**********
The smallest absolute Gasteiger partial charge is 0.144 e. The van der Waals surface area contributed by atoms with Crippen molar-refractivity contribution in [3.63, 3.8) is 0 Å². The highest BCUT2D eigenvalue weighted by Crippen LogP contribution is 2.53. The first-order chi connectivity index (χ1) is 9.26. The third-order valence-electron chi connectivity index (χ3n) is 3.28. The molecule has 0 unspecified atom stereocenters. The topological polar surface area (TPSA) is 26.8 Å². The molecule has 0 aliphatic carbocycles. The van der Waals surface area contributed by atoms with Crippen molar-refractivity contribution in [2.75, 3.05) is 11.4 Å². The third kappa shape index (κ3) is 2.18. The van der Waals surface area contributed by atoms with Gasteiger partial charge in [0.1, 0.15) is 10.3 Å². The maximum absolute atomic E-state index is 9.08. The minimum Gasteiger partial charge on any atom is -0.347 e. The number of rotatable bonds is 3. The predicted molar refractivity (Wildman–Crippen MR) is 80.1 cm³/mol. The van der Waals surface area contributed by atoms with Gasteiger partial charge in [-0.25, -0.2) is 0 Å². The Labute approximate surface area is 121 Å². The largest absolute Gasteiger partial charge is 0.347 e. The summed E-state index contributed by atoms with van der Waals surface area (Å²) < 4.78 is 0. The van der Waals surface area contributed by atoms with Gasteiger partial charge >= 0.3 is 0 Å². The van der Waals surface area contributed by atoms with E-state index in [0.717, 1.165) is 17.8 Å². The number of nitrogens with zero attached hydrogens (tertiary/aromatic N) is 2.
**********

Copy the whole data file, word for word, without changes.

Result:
The smallest absolute Gasteiger partial charge is 0.144 e. The van der Waals surface area contributed by atoms with Crippen molar-refractivity contribution in [3.63, 3.8) is 0 Å². The highest BCUT2D eigenvalue weighted by Crippen LogP contribution is 2.53. The first-order chi connectivity index (χ1) is 9.26. The third-order valence-electron chi connectivity index (χ3n) is 3.28. The molecule has 0 unspecified atom stereocenters. The topological polar surface area (TPSA) is 26.8 Å². The molecule has 0 aliphatic carbocycles. The van der Waals surface area contributed by atoms with Crippen molar-refractivity contribution in [2.75, 3.05) is 11.4 Å². The third kappa shape index (κ3) is 2.18. The van der Waals surface area contributed by atoms with Gasteiger partial charge in [0.1, 0.15) is 10.3 Å². The maximum absolute atomic E-state index is 9.08. The minimum Gasteiger partial charge on any atom is -0.347 e. The number of rotatable bonds is 3. The predicted molar refractivity (Wildman–Crippen MR) is 80.1 cm³/mol. The van der Waals surface area contributed by atoms with Gasteiger partial charge in [-0.25, -0.2) is 0 Å². The Labute approximate surface area is 121 Å². The largest absolute Gasteiger partial charge is 0.347 e. The summed E-state index contributed by atoms with van der Waals surface area (Å²) < 4.78 is 0. The van der Waals surface area contributed by atoms with Gasteiger partial charge >= 0.3 is 0 Å². The van der Waals surface area contributed by atoms with E-state index in [0.717, 1.165) is 17.8 Å². The number of nitrogens with zero attached hydrogens (tertiary/aromatic N) is 2.